FRI 12.11: Film and Talk with Sarah Vanagt

Shedhalle / Events / November 2010 / Friday November 12, 7pm – 9pm

Sarah Vanagt: “Begin Began Begun”, 2006 (Videostill)

Sarah Vanagt: “Begin Began Begun”, 2006 (Videostill)

Event Program “Cross-fades. Reconstructing the Future”

Film and Talk with Sarah Vanagt
Friday 12 November 2010, 7pm – 9pm, free entry
At 6 pm there will be a guided tour with the curators Anke Hoffmann and Yvonne Volkart
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The artists and film maker Sarah Vanagt (Brussels) is a (his)story-teller. In her films, such as After Years Of Walking, First Elections or Little Figures, Sarah Vanagt deals with the traumatic colonial history of Belgium in Central Africa, and especially with the re-definition of national history in Ruanda after the genozid in reflection of childrens play and imagination. Sarah Vanagt will show and comment one of her films which document the present in Ruanda, Begin Began Begun, as well as her newest film, also an experimental documentary, that recalls the history of the street Boulevard d'Ypres /Ieperlaan with the history of its contemporary inhabitants and their stories. (Screening approx. 100 min)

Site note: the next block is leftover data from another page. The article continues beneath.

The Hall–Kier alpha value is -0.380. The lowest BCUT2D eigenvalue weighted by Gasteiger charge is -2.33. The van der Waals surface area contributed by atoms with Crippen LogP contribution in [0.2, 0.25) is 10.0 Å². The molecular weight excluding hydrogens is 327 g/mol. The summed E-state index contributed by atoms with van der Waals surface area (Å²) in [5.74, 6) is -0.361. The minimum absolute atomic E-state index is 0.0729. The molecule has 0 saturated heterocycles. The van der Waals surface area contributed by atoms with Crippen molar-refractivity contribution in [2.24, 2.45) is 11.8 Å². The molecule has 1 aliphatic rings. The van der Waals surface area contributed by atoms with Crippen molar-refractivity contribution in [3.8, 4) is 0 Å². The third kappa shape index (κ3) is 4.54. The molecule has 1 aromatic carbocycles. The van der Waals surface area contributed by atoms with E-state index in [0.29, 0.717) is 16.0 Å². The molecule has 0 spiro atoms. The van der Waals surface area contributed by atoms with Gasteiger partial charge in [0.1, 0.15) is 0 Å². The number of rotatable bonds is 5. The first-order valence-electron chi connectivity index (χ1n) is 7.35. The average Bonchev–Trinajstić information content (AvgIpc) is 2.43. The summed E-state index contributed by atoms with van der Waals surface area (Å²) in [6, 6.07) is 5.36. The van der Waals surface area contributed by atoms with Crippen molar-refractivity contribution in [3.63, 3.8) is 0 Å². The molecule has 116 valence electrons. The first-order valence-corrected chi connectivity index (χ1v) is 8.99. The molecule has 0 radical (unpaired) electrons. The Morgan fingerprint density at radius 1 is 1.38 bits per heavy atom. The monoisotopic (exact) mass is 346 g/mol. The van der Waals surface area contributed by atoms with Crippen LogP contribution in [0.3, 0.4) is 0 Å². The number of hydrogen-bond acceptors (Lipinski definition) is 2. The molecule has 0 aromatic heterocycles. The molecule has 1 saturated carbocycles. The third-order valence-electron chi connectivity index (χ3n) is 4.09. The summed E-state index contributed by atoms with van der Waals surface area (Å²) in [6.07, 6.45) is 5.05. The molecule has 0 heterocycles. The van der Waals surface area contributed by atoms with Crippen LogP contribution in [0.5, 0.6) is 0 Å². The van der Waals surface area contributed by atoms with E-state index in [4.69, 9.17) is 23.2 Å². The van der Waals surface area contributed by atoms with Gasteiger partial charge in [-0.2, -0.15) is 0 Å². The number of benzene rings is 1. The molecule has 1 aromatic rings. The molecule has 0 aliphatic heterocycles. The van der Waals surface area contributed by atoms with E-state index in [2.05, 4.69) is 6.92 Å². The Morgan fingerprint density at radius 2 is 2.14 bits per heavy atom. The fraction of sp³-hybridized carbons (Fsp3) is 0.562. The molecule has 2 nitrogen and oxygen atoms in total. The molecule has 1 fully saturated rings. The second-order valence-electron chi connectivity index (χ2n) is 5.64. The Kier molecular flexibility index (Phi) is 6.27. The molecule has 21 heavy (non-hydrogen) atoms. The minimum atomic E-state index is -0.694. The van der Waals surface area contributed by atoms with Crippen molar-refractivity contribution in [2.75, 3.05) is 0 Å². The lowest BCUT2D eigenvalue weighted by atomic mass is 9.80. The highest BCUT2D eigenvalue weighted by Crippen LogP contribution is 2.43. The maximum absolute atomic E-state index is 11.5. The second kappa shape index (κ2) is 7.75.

Sarah Vanagt (geb. 1976, lives in Brussels) studied history in Antwerp, Brighton and Groningen, and film at the National Film and Television School, London. She makes documentaries, video installations and photos. She took part in solo and group exhibitions all over Europe since 2005, and received several awards for her film and video work.


Begin Began Begun (2003): April in Rwanda; the month of mourning in the new Rwandan calendar. While the country is commemorating the 10th anniversary of the genocide, children play games. Filmmaker Sarah Vanagt spent the easter holiday in a “children's republic”, governed by genocide orphans and refugee children growing up in the war-torn border zone between Rwanda and the Democratic Republic of Congo.

Boulevard d'Ypres / Ieperlaan (2010): The Boulevard d'Ypres in Brussels, with its large and colourful Mediterranean stores, offers glimpses of the Tales of One Thousand and One Nights. Urban development is now driving out these shops selling couscous, dates and olives. It is this turning point in the history of her own street that Vanagt uses as a starting point for a “microhistorical experiment”.